With Asia's biggest tech companies, Alibaba Group Holding (BABA) and Tencent Holdings (TCEHY) , having doubled and more this year, the question is whether we're in bubble territory. Are investors now chasing gains if they buy those companies, or buying into China's wired and mobile future?
Nomura (NMR) in September trimmed its positions in Alibaba and Tencent in its China equity portfolio, as part of a cut to its overall Internet exposure. That brought the combined weighting of the BATs - Baidu (BIDU) , Alibaba and Tencent - to 17% of the 29-stock model portfolio, down from what had risen to 23% thanks to the stock gains. Nomura's position is considerably underweight the 25% of the MSCI China index that's given over to Internet stocks.
Chinese Internet stocks are a little more expensive, at six times book per Nomura's calculations, than their U.S. counterparts (which were only slightly below that level). But they are posting better rates of growth, with an average 62% increase in income for the first half of the year, and better return on equity.
And that's the ball investors should keep watching. The revenues are growing fast for the Chinese tech giants, and they are also incredibly profitable.
China has become big enough as a market that it's no longer a tactical application to many global managers, and instead moving into the core portfolio. That means most managers will be buying the BAT stocks.
Managers had been underweight China, but the market as represented by the CSI 300 index is up 25% this year. Hong Kong's Hang Seng Index, where Tencent is the biggest component, is leading Asian indexes with a 35% gain in 2017.
Technology shares have driven the gains of the MSCI Asia Pacific Index, which has climbed to record highs that narrowly edge out its pre-crisis 2007 peak. It's up 33% in 2017.
The Asia technology sector is up by about two-thirds this year alone, with Chinese techs leading the charge alongside Samsung Electronics (SSNLF) , which has advanced an eye-popping 46% itself.
Tencent, up 117% in 2017, recently became the first Asian company to be worth more than $500 billion -- half a trillion dollars! -- in market capitalization. It's at $500.5 billion as of Monday's Hong Kong close. Alibaba, with its shares up an almost-identical 118% in 2017, won't be far behind, at $490 billion in market cap now. Baidu, up a "measly" 52% so far this year, is a minuscule $89 billion in market cap by comparison.
Although the huge advances in the BAT stocks leaves them in rarefied air, they appear to have plenty of oxygen with them to continue their climb into the stratosphere.
Standard & Poor's raised its rating on Tencent to A+ this April, anticipating revenue growth of 30 to 35% in its Weixin and WeChat chat apps. Those apps are for far more than chat, though -- they are used ubiquitously in China for everything from ordering food to hailing a cab, by almost one billion people (902 million daily active users as of the start of this month, and counting).
Tencent is also the major beneficiary of the move from computer games to mobile gaming. The maker of Honour of Kings, designed for multiplayer use on mobile phones and the highest-grossing game in the world, has made the most of the new medium and transitioned its own computer games onto smartphones.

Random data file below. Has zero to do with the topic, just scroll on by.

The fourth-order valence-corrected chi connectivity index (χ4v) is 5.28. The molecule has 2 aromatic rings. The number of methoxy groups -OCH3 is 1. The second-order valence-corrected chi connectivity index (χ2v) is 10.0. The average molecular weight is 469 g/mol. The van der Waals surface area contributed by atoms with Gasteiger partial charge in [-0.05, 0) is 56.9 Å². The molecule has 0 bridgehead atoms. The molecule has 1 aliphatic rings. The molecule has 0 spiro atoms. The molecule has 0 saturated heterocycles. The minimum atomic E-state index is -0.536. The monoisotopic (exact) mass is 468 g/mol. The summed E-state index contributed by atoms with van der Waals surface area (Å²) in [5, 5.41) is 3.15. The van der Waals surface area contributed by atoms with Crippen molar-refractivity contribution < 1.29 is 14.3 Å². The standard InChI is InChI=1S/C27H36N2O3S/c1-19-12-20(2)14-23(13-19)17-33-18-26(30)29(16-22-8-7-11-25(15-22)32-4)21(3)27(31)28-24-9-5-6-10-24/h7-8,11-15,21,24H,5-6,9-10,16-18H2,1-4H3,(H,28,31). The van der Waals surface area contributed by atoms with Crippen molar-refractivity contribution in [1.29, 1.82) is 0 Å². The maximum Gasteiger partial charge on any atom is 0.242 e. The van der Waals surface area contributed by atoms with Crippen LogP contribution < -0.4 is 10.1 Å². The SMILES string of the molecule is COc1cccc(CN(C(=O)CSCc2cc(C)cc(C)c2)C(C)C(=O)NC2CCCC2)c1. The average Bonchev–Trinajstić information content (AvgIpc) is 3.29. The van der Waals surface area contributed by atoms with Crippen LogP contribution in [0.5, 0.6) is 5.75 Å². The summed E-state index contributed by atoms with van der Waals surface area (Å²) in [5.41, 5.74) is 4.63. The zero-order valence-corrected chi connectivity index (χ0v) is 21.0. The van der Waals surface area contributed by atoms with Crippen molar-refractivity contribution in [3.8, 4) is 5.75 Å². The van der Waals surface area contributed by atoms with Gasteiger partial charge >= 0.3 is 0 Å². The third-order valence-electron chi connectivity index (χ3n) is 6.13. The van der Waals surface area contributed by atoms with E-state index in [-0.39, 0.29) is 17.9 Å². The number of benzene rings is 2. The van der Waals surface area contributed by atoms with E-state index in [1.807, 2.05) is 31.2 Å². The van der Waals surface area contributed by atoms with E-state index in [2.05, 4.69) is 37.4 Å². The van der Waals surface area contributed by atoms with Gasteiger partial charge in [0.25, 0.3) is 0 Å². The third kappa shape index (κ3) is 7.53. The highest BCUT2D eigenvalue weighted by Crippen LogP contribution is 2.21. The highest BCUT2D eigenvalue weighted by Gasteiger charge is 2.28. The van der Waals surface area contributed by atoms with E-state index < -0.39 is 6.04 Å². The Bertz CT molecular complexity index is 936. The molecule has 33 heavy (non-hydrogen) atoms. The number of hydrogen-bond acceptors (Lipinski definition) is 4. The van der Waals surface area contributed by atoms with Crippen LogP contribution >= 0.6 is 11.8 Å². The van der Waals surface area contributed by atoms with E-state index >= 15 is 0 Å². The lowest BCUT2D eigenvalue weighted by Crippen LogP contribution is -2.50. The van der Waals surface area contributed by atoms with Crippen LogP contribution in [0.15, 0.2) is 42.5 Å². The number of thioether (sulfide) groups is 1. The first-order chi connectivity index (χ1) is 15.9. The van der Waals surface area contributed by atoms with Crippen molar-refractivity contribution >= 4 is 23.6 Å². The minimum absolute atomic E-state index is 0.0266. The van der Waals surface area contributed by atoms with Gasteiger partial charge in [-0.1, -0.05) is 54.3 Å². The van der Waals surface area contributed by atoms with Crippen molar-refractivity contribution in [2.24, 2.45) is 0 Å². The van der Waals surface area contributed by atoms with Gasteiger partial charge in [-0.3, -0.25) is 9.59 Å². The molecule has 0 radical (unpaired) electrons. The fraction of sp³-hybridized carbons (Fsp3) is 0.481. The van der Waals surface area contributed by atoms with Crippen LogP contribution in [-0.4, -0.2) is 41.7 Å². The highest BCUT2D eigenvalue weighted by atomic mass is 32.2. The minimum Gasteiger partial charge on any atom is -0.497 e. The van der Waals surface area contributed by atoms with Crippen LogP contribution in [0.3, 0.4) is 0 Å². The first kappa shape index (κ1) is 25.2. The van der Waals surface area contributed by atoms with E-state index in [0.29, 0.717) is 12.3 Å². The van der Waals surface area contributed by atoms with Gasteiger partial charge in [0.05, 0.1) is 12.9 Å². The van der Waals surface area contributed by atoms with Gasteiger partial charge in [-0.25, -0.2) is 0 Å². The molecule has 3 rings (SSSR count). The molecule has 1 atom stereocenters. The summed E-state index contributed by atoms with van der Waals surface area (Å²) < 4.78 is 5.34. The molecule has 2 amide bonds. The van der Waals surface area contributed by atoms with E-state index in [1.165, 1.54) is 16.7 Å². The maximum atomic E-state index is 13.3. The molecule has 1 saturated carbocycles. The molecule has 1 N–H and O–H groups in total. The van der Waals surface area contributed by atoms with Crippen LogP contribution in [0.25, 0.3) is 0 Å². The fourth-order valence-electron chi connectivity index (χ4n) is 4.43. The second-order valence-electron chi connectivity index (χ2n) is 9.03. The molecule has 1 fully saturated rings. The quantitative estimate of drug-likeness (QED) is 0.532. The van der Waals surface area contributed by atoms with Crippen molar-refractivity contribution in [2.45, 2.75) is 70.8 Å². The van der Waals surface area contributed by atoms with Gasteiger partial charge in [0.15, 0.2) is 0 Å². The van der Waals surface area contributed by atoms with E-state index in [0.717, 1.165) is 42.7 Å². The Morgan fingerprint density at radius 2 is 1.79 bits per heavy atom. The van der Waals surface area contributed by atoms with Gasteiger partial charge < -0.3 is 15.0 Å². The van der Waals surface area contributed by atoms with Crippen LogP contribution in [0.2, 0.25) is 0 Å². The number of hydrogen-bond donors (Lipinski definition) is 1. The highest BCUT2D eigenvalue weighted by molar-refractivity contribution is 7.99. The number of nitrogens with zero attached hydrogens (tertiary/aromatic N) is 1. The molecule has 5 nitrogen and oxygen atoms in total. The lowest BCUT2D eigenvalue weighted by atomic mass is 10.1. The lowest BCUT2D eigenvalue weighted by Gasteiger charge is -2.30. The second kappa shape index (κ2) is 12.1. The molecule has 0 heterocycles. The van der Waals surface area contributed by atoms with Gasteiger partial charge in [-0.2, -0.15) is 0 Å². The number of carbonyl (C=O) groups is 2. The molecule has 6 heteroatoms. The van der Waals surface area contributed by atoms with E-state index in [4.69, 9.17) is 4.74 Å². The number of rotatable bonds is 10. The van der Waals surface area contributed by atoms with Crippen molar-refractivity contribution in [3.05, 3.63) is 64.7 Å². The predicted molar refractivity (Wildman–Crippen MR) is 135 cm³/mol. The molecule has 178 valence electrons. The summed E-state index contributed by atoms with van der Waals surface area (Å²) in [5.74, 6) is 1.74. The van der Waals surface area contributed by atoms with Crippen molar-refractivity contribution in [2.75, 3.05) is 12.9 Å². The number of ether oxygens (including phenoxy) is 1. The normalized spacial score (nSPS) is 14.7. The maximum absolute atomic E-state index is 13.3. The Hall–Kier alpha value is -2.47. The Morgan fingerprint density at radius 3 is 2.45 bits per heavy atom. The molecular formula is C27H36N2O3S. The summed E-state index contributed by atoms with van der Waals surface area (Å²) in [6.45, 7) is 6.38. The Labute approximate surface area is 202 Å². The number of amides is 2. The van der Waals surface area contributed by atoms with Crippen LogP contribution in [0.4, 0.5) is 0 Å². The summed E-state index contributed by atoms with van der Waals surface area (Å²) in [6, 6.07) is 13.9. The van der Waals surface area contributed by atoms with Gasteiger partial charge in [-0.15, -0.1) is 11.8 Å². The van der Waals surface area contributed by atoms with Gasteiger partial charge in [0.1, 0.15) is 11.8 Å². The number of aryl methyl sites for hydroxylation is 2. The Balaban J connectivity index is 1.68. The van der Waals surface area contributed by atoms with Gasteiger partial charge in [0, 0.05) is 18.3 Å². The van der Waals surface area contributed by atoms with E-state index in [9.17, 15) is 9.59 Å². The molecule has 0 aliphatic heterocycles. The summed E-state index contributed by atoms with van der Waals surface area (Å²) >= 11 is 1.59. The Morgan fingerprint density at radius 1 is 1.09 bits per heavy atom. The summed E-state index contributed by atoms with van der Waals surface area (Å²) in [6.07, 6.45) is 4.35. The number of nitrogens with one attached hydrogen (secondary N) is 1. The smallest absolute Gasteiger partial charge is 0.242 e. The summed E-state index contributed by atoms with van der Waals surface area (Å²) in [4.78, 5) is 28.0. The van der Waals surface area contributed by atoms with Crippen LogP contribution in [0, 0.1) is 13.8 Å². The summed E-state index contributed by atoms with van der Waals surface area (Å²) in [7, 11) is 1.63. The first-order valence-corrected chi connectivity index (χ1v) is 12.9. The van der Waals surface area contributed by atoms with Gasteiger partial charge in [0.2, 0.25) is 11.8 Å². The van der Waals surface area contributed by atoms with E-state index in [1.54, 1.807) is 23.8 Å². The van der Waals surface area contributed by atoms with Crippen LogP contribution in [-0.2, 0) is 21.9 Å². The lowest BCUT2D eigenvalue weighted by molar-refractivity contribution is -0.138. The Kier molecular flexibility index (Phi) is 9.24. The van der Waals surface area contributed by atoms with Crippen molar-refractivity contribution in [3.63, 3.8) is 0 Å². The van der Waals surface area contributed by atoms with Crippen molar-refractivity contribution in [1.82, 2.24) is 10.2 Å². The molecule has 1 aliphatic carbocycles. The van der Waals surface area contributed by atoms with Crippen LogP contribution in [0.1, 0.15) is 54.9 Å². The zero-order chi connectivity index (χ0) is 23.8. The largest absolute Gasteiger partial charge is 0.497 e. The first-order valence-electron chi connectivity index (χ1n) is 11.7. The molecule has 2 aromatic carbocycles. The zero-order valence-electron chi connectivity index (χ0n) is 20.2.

S&P expects strong revenue growth in excess of 25% per year over the next several years for Tencent as a whole. Alibaba's pace of growth is similar.
Alibaba has the same A+ rating and stable outlook as Tencent. It is also likely to see overall revenue growth rise by 20% to 30% heading into 2018, perhaps faster if the company's nascent digital-media and cloud-computing businesses gain traction.
Both companies are extremely profitable. Tencent's EBITDA margin should run around 43% for the next two years, according to S&P, while Alibaba's margin is around 48%.
All of the BAT stocks are growing, not only organically but also through acquisition.
Tencent made its largest-ever acquisition last year, with an $8.6 billion deal to buy the Finnish mobile-game maker Supercell. Despite a high rate of mergers and investments, S&P judged the activity "moderate" relative to its cash flow, with the company generating around 100 billion yuan ($15 billion) per year in cash flow from operations.
Tencent is the biggest spender among the "Big Three," splashing out $62.5 billion in acquisitions since 2012, compared with $41.9 billion for Alibaba and $8 billion for Baidu.
Baidu, operator of China's most-popular search engine, has mainly spent within its sphere of current activity, spending $1.85 billion to buy 91 Wireless, the mobile-app store.
Mind you, Baidu still has its own range of "smart speakers" with artificial intelligence, the Raven H, and is working with King Long Motor on autonomous minibuses and self-driving cars with JAC Motors SH:600418, BAIC Motor (BCCMY) and Chery Automobile, three of China's biggest carmakers. It has its eye on creating an Android-like operating-system platform for smart gadgets: cars and consumer electronics. I'm waiting for those Chinese carmakers to make a big push overseas.
Tencent and Alibaba have been more-sprawling in their investment reach, Alibaba having in 2015 invested $4.6 billion for a 20% stake in the Chinese electronics retailer Suning Commerce Group SH:002024 in a move that bridges the clicks and bricks worlds. Suning has 1,600 stores in China. Alibaba has now invested around $2 billion for an 83% holding in Singapore-based e-commerce operator Lazada Group, the dominant online-retail site in Southeast Asia.
Tencent has translated Honour of Kings into Arena of Valor in the West. It, too, is expanding its reach well beyond China.
If you don't move toward the BAT Chinese tech stocks, in other words, they'll come to you.